Stuart Scheingold's path-breaking The Politics of Rights ignited scholarly interest in the political mobilization of rights. The book was a challenge to the reigning…
Stuart Scheingold's path-breaking The Politics of Rights ignited scholarly interest in the political mobilization of rights. The book was a challenge to the reigning popular and scholarly common sense regarding the supposedly self-executing nature of rights (what Scheingold called the “myth of rights”). Rights, Scheingold argued, could be resources for the pursuit of social change; but their realization in court doctrine and legislative output was not itself tantamount to meaningful social change. Thus embedded in The Politics of Rights is skepticism (or at least ambivalence) about the utility of rights politics for social movements. Scheingold was not ambivalent about the moral or normative value of rights themselves, although he did argue that the realization of rights was not by itself enough to overcome the manifold inequalities that structure modern life. The Politics of Rights, accordingly, is clear-eyed, but not cynical about rights advocacy. It is thus surprising, and keenly revealing, that Scheingold's final work – The Political Novel, which is ostensibly not about rights at all – points to mass cynicism, alienation, and the collapse of faith in governing institutions and logics as the animating elements of modern liberal democracies, including especially the United States. That rights are a vital part of the civic mythology whose collapse defines modern times suggests that the civil rights context of aspiration and struggle in which Scheingold, and nearly all of his followers (this author included), have conceived rights may be unnecessarily narrow. Rights may also be embedded, that is, in the modern condition of alienation, despair, and felt powerlessness. Inspired by Scheingold's investigation of how literature points to this modern condition of political estrangement, I offer an alternative backdrop for The Politics of Rights that is rooted in the bleak renderings of the American character found in much 1970's American popular and intellectual culture. Such a contextualization, I will argue, suggests that we envision The Political Novel as a companion piece to The Politics of Rights; together they illuminate both the mobilizing and demobilizing potential of the myth of rights.
The following is an annotated list of materials dealing with orientation to library facilities and services, instruction in the use of information resources, and computer skills related to information gathering. This is RSR's twelfth annual review of this literature and lists items published in 1985. A few references are not annotated because the compiler could not obtain copies of them for the review.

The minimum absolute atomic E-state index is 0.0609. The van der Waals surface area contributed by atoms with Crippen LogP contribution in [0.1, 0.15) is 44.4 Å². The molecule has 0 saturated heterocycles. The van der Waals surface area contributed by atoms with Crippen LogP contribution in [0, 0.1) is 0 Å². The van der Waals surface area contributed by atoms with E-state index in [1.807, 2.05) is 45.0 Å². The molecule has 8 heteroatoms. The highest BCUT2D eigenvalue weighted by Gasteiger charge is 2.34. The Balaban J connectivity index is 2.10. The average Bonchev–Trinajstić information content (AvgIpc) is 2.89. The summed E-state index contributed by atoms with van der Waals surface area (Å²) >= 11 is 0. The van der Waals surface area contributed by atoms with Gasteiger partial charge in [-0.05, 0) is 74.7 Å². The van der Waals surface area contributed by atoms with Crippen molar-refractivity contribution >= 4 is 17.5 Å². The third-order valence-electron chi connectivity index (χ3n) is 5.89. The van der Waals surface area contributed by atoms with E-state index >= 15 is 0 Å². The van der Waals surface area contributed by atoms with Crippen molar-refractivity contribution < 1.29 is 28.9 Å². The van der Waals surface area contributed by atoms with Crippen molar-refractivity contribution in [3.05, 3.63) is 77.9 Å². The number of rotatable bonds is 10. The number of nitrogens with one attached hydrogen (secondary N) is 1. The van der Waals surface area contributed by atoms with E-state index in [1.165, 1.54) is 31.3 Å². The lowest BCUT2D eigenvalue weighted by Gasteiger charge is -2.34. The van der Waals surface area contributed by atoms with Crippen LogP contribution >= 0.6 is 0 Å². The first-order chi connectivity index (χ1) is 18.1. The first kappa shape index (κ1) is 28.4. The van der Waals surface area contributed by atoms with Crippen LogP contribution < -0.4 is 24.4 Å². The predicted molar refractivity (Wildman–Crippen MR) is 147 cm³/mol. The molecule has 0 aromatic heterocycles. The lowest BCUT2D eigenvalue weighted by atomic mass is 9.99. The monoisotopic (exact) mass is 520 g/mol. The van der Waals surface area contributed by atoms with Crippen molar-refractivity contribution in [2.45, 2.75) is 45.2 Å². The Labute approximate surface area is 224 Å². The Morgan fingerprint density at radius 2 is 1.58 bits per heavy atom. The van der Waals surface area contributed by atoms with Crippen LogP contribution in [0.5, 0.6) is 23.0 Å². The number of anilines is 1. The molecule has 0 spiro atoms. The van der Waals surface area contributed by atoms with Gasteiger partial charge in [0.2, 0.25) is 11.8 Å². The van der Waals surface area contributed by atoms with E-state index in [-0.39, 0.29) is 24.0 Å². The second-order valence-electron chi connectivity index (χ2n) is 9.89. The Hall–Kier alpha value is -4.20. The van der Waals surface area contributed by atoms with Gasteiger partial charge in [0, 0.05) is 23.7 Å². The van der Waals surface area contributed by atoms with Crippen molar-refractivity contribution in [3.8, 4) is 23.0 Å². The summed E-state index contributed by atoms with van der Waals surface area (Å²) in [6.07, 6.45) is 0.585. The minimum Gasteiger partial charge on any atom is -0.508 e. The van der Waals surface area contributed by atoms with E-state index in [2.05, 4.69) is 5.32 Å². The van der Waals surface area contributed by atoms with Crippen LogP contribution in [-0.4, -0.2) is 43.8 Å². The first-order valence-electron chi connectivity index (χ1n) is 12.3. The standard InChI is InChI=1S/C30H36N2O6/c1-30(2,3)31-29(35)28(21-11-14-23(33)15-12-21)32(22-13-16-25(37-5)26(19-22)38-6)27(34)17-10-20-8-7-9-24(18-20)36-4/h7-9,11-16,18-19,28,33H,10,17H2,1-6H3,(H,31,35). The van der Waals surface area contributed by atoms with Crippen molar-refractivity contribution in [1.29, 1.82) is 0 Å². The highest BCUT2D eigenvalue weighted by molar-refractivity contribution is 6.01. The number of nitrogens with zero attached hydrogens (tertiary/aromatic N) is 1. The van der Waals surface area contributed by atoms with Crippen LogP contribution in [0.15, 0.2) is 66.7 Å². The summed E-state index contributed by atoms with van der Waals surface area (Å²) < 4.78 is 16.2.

This paper aims to prepare executives to pilot a US lobbying effort within the bounds of the US Federal law. Lobbying law may be thought of as the “regulation of…
This paper aims to prepare executives to pilot a US lobbying effort within the bounds of the US Federal law. Lobbying law may be thought of as the “regulation of regulation”, as it defines the ground rules for those wishing to have a direct impact upon all other regulatory systems. The article outlines what the US lobbying law requires, what it forbids and, perhaps most important, what the law does NOT regulate.
The paper takes the full spectrum of US laws and regulations relevant to lobbying – including the Internal Revenue Service Code (tax code), the Federal Election Campaign Act, the Ethics in Government Act, the internal rules of both the House and Senate, the US Criminal Code and the Honest Leadership and Open Government Act – and organizes them into a single 2 × 2 matrix, explaining what all parties must do as well as what they must not do. Via this approach, the rules that govern the “marketplace” for lobbying in the USA are explained. The competition to shape US government policy transpires within this marketplace.
Few activities the executive may engage in carry the potential payback of a well-executed lobbying campaign: empirical estimates range to returns on investment in the thousands of per cent. But the uninitiated may easily step over the line and invite both legal and public relations (PR) nightmares.
Effective lobbying can afford a corporation or industry a lasting competitive advantage. Every well-rounded business strategy should include such a component, and every well-rounded executive should be capable of performing in this arena. A solid grounding in the legal matrix forming the boundaries of this activity is a prerequisite for effective performance.
The paper organizes and outlines lobbying law in a fashion digestible by executives without legal training. It is of value to anyone wishing to engage in lobbying activities targeted at the US Government.